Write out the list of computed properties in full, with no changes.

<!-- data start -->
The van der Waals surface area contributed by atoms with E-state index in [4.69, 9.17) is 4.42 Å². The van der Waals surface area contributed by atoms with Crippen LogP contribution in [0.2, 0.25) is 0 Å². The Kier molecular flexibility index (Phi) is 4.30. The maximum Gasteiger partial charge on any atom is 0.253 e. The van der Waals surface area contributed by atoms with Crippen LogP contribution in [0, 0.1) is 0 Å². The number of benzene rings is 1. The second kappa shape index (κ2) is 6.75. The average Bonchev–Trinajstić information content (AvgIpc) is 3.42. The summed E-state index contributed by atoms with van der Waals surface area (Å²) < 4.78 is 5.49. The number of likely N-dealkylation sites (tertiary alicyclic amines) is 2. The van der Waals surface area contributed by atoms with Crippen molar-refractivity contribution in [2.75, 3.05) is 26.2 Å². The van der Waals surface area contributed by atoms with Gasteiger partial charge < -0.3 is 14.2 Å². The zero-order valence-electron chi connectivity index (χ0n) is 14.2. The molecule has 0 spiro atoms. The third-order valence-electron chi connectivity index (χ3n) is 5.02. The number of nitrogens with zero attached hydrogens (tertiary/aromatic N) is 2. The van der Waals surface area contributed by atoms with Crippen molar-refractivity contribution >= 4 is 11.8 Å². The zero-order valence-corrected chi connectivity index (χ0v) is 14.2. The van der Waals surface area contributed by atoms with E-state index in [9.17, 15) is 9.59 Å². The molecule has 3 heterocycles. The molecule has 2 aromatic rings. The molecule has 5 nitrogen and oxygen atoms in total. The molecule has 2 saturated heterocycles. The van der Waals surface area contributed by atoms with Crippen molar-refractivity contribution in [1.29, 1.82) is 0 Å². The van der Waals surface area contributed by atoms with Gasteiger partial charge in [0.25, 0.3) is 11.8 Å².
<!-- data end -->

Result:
The van der Waals surface area contributed by atoms with E-state index in [4.69, 9.17) is 4.42 Å². The van der Waals surface area contributed by atoms with Crippen LogP contribution in [0.2, 0.25) is 0 Å². The Kier molecular flexibility index (Phi) is 4.30. The maximum Gasteiger partial charge on any atom is 0.253 e. The van der Waals surface area contributed by atoms with Crippen LogP contribution in [0, 0.1) is 0 Å². The number of benzene rings is 1. The second kappa shape index (κ2) is 6.75. The average Bonchev–Trinajstić information content (AvgIpc) is 3.42. The summed E-state index contributed by atoms with van der Waals surface area (Å²) < 4.78 is 5.49. The number of likely N-dealkylation sites (tertiary alicyclic amines) is 2. The van der Waals surface area contributed by atoms with Crippen molar-refractivity contribution in [2.75, 3.05) is 26.2 Å². The van der Waals surface area contributed by atoms with Gasteiger partial charge < -0.3 is 14.2 Å². The zero-order valence-electron chi connectivity index (χ0n) is 14.2. The molecule has 0 spiro atoms. The third-order valence-electron chi connectivity index (χ3n) is 5.02. The number of nitrogens with zero attached hydrogens (tertiary/aromatic N) is 2. The van der Waals surface area contributed by atoms with Crippen molar-refractivity contribution >= 4 is 11.8 Å². The zero-order valence-corrected chi connectivity index (χ0v) is 14.2. The van der Waals surface area contributed by atoms with E-state index in [9.17, 15) is 9.59 Å². The molecule has 3 heterocycles. The molecule has 2 aromatic rings. The molecule has 5 nitrogen and oxygen atoms in total. The molecule has 2 saturated heterocycles. The van der Waals surface area contributed by atoms with Crippen molar-refractivity contribution in [1.29, 1.82) is 0 Å². The van der Waals surface area contributed by atoms with Gasteiger partial charge in [0.25, 0.3) is 11.8 Å².